Letter: Irish Raw Milk Advocates Want Regulations Not BanThe Irish Times published this letter to the editor in response to a governmental proposal to prohibit raw milk sales:
Sir, – The Irish government intends to ban the sale of raw milk before the end of 2011. The Campaign for Raw Milk in Ireland (CRM) has been formed on behalf of a number of businesses, farmers, chefs, food critics, representative bodies and consumers. The CRM is calling for the government to cease its plans for a draconian, outright ban and take the time to consider other options available in the form of regulation of the raw milk industry in Ireland.
We believe everyone has a right to choose to drink one of Ireland’s premium products which has a rightfully esteemed place in our food heritage. Informed consumers should have the right to decide for themselves what they eat and drink.
The Department of Agriculture Fisheries and Food (DAFF) banned the sale of raw cows’ milk in 1996. An EU directive in 2007 superseded this ban. In late 2010 a number of dairy farmers realised the implication of the EU directive and commenced selling raw milk. Now, on the advice of the Food Safety Authority of Ireland, the Government wants to introduce an outright ban on the sale of raw liquid milk to be enacted using a statutory instrument promoted by the Department of Health on behalf of DAFF. The normal procedure for food production is to introduce regulations to minimise any potential risks to public health, not to issue bans.
In 2008 a public consultation was undertaken regarding the sale of raw goats’ milk and sheep milk and 17 submissions were received. Sheep and goats’ milk, however, accounts for just 1.56 per cent of total milk output in Ireland. We cannot understand why the Government has not had a public consultation in relation to cows’ milk.
Given the consumer demand for raw milk, we believe it is inevitable that sales of raw milk on some level will continue despite any ban. A complete lack of regulation poses a far greater danger to public health than would an educated system of regulations designed by the Government in association with relevant stakeholders from the farming and food communities. It is our belief that the Government should be working with rather than against small formers and that their aim should be to help farmers produce raw milk safely.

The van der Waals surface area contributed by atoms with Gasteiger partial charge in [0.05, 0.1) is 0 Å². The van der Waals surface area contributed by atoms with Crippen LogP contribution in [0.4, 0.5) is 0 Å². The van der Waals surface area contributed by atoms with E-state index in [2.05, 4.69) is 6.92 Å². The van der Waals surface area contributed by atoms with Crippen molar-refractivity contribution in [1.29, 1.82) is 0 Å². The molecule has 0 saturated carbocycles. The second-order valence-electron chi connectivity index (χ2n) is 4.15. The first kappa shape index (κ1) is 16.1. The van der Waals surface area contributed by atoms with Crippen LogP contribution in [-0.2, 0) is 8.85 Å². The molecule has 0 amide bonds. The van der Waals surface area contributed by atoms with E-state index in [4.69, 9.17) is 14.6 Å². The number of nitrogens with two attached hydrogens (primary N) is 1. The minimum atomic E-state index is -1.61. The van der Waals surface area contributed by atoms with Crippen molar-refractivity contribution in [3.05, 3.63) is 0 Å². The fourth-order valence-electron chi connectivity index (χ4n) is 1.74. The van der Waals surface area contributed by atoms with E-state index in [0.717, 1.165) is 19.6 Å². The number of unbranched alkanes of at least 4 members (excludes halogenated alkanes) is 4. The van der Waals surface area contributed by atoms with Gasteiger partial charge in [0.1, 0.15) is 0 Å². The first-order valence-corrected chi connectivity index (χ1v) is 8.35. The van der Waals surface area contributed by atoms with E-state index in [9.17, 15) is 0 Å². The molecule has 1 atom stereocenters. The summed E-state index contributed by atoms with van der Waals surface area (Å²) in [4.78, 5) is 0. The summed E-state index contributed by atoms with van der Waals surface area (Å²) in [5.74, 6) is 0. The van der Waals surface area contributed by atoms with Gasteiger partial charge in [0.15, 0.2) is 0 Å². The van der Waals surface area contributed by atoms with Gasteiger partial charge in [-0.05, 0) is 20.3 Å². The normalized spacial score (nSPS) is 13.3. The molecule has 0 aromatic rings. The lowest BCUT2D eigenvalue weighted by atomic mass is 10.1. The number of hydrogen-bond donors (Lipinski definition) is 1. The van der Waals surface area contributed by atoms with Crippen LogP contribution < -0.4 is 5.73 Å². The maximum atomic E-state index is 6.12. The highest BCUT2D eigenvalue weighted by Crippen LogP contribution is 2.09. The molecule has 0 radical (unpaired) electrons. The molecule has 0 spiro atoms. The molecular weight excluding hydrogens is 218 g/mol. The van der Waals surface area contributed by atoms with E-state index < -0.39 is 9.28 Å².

Raw milk production offers a viable business model for small farmers.
Currently farmers selling their raw milk to co-ops get around 35c per litre. These farmers could sell their raw milk direct to the public at a retail price of approximately €1.50-€2 per litre. The average price of a litre of pasteurised, homogenised, commercially-processed milk in supermarkets ranges from €1.20 to €1.60.
Risks are inherent in all foods consumed; as was demonstrated by the recent outbreak in Germany. Countries, similarly reliant on exports such as New Zealand allow the regulated sale of raw milk, as do many of our EU neighbours.
We would welcome and encourage specific regulations surrounding the production and sale of raw milk in order to minimise and manage potential risks. As with any other food, proper regulations are always necessary and correct. In fact, it is by no means desirable that every dairy farm in Ireland be permitted to sell raw milk.
However, by banning raw milk we are sending the message to the world that we don’t trust our regulators, we don’t trust our farmers and we don’t trust our milk.
Read the original story: http://www.irishtimes.com/newspaper/letters/2011/0829/1224303143497.html
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